Have you ever paused for a moment when expressing a thought – either for dramatic effect or to more fully develop our thought – only to have the person you are talking to use that pause as an opportunity to say what is on their mind?
When this happens, you are left with a dilemma. Try to hold on to your thought or let go of it and listen to what they have to say. Either way, their decision to pounce on your pause, has stifled your creative expression.
If you are lucky, you will be able to remember your thought and it will still make sense to share it assuming the other person has not taken you too far off topic.
Invariably, the next time it is your turn to speak in a conversation with a pouncer, you will feel pressure to rush your thoughts so as to not give them a window to hijack the conversation again.
Listening builds rapport (and sales).
According to Google, the definition of rapport is “a close and harmonious relationship in which the people or groups concerned understand each other’s feelings or ideas and communicate well.”
If you are in sales, you should remember that people tend to want to do business with people they like and trust. In other words, listening will not only improve the quality of your communications, it will also help you to sell more.
Here is what can be done to ensure that you are listening fully:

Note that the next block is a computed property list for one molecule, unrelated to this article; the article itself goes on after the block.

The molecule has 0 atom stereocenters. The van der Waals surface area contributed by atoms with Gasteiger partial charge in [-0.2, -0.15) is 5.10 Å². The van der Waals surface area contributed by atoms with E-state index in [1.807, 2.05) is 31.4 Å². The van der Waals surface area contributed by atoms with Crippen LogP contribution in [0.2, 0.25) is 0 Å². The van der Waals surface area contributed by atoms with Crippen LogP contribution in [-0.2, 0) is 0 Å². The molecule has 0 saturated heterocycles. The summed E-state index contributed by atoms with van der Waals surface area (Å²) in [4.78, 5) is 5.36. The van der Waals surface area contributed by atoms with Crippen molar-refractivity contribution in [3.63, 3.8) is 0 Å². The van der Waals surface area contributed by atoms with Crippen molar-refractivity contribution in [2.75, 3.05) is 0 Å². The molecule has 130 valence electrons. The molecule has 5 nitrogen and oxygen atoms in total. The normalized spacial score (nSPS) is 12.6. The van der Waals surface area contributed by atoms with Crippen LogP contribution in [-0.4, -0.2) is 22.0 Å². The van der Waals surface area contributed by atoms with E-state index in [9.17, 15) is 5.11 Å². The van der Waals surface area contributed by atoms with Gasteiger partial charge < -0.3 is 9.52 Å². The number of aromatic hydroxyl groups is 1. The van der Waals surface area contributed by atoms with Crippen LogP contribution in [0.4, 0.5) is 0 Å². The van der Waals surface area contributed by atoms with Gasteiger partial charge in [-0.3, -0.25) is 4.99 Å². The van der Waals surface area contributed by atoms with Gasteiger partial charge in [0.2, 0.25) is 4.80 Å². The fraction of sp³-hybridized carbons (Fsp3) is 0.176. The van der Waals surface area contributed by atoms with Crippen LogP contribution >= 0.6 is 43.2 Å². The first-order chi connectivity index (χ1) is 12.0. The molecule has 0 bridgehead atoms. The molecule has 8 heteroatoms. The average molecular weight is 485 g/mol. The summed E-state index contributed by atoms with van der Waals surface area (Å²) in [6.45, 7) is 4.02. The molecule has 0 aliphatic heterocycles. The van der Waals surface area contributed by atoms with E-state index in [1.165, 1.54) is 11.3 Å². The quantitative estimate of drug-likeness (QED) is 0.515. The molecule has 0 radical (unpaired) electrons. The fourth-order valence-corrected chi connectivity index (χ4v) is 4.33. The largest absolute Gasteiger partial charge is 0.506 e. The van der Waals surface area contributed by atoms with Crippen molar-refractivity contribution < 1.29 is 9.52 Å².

Pause Don’t pounce.
Take a few seconds consider what you just heard before you respond or ask for clarification. This pause also gives permission for the speaker to continue .
If you want to communicate that you are formulating a response, use verbal cues like “Hmmm…” and non-verbal cues like nodding, raising your eyebrows, or looking up and to the side to indicate you are thinking about what they have just said.
When people simply think of what to say next, and look for their opportunity to interrupt they are not having a conversation – they are simply trading statements with people.
A discussion is an attempt to completely explore and truly understand one or more topics. The best way to do that is to respond with a question instead of a statement such as “That’s an interesting point – why do you feel that way?”
By probing further, we gain a deeper understanding of a speaker’s perspectives, beliefs or concerns, which in turn makes them feel trusted & respected – something we all desire.
This story has a happy ending. I kept my job, my team sold more, and I am still in touch with my former VP of Sales, who I consider a friend and mentor. Good thing I listened that time.
Do you work with someone that interrupts?
What happens to the conversation when one or more parties interrupt?
How do you handle those specific situations?
What are your thoughts on this?
Please print this topic and bring it with you to this week’s Sales Growth meeting.
Our next meeting is at 7:30am on Wednesday, July 8th, at the Vita restaurant in Dolce Basking Ridge (300 N Maple Ave, Basking Ridge, NJ 07920). We meet for networking and breakfast at 7:30am and the meeting starts at 8:00am. The cost for the meeting which includes their excellent breakfast (and tip) is $20.00 per person.
Please confirm your attendance by replying to this email or by accepting the calendar invite you received.
Happy selling this week. Remember, it’s an abundant world so focus on building value and detach from the outcome.